gradual move towards tape automation products."

HP currently leads in both DDS/DAT and LTO domain with 56 percent and 51

percent market share, respectively. Even within Asia-Pacific, HP in H12004

garnered 60 percent of the total $208.45 mn tape market. HP's future roadmap

for nearline storage is also indicative of how important tape-related products

are going to be for the company. With the Gen 3 LTO released just now, HP's

total sale is now around half a million units. With worldwide annual sales of

350,000, the OEM business roughly con-stitutes half of HP's annual LTO sales;

HP has about 400 OEMs in its list.

On the DAT front, HP has sold 7.5 mn standalone drives; the sixth generation

DAT 160 is coming up in 2005 and the eighth generation is planned for 2007. On

the tape side, HP has come out with the concept of One Button Disaster Recovery

(OBDR) and the next generation, Gen 6, is likely in the next 18-24 months. This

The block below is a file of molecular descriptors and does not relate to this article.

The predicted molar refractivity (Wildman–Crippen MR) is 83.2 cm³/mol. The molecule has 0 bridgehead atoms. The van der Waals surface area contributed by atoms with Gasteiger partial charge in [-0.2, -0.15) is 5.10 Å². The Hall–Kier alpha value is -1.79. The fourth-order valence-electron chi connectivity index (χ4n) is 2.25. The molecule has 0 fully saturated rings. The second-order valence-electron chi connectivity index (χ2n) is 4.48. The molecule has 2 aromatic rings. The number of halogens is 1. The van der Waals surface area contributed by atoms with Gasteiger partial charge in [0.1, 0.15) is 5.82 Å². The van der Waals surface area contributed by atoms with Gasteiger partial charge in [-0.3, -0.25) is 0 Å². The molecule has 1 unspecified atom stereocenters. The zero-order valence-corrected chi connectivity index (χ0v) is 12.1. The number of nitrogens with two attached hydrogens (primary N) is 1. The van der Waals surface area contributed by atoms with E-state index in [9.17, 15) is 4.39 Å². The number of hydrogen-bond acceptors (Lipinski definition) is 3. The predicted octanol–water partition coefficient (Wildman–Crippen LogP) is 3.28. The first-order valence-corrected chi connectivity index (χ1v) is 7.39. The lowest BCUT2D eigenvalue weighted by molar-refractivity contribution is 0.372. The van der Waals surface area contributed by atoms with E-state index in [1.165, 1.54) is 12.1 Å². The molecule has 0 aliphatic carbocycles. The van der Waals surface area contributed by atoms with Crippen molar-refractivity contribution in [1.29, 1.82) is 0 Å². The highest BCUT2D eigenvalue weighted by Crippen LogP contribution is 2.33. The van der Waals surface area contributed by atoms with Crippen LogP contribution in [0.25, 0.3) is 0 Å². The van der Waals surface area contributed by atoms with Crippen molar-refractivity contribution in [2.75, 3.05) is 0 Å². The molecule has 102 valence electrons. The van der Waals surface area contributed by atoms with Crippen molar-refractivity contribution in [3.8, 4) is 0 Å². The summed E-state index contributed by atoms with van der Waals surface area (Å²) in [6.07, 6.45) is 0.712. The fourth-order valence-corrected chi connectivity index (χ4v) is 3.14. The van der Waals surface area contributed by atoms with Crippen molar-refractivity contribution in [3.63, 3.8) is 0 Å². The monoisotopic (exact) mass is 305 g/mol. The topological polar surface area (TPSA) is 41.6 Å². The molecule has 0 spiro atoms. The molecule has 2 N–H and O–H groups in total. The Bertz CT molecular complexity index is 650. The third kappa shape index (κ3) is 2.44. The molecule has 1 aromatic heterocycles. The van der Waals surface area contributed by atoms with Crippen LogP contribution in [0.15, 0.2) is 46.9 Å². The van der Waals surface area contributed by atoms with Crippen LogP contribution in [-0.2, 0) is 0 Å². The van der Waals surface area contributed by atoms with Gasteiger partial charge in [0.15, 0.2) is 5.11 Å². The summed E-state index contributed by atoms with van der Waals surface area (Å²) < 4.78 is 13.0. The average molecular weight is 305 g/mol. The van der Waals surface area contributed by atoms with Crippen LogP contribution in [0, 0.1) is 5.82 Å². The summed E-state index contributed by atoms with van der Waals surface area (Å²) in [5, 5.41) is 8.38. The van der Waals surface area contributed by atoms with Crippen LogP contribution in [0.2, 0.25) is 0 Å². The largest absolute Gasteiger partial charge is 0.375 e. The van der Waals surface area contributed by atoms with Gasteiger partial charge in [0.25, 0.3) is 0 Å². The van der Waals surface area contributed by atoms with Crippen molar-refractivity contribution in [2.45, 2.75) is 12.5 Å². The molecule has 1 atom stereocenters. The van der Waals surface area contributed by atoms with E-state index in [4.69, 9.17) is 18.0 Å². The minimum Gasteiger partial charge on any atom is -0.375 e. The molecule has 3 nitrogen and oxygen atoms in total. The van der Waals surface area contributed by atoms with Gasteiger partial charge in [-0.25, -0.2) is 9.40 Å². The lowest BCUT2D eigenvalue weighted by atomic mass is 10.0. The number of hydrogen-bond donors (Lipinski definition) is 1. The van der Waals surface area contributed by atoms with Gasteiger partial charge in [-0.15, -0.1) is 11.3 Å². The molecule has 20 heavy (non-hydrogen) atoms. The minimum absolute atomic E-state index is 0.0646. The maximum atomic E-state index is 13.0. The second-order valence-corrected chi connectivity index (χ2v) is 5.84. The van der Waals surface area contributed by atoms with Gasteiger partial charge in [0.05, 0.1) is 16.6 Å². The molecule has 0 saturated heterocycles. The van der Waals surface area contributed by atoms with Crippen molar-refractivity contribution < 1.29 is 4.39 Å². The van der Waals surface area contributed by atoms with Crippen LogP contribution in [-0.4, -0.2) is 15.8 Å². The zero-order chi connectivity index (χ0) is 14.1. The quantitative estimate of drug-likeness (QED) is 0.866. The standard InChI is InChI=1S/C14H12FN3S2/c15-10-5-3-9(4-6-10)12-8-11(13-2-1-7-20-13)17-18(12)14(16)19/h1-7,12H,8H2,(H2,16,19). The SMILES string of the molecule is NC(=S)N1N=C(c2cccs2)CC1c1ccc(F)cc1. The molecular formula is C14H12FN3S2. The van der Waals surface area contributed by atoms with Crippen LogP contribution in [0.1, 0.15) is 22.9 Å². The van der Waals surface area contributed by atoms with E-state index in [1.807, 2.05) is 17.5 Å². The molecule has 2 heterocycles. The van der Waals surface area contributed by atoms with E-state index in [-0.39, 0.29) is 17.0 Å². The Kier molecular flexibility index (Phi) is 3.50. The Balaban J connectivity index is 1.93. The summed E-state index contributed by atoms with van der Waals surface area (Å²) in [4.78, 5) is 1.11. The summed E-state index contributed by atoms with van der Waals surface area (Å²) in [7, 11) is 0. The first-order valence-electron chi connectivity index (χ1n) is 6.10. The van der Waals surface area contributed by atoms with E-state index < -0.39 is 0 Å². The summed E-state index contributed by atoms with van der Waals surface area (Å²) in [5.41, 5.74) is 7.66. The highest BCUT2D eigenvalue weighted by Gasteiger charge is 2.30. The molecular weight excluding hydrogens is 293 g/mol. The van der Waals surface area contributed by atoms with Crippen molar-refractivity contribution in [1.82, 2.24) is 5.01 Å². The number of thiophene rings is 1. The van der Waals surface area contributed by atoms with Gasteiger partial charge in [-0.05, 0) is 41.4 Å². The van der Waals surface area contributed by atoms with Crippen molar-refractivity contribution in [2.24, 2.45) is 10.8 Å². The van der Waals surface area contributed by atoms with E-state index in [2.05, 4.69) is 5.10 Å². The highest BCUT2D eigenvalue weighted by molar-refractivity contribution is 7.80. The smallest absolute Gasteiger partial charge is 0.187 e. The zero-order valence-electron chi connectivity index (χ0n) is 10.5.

unequivocal support for tape drives has prompted HP to further enhance their

port-folio. While in December the Ultrium 960 LTO drive was launched, February

14 saw the official release of the SDLT 320 and the DLT VS 160. The growing

enhancement of its tape related portfolio is also becoming a major weapon for HP

in the ongoing battle for Information Life-cycle Management (ILM) supremacy.

Like every vendor pursuing an ILM strategy, HP had some gaps in its ILM product

line. With these enhancements in its tape line, HP is attempting to address

those gaps.

StorageWorks Data Prote-ctor version 5.5, the com-pany's enterprise data

protection and disaster recovery product, has more than 200 new features.

Objects to disk are now backed up in such a way that they can easily be moved to

tape and restored to disk, allowing organizations to perform backup and restore

simultaneously. Those products and these significant enhancements keep them in

full competition with other ILM vendors like IBM and EMC. HP's recent

tape-related announce-ments may put them tem-porarily ahead of the pack, but the

ILM race continues.

Rajneesh De in

Bristol (The author was hosted by HP)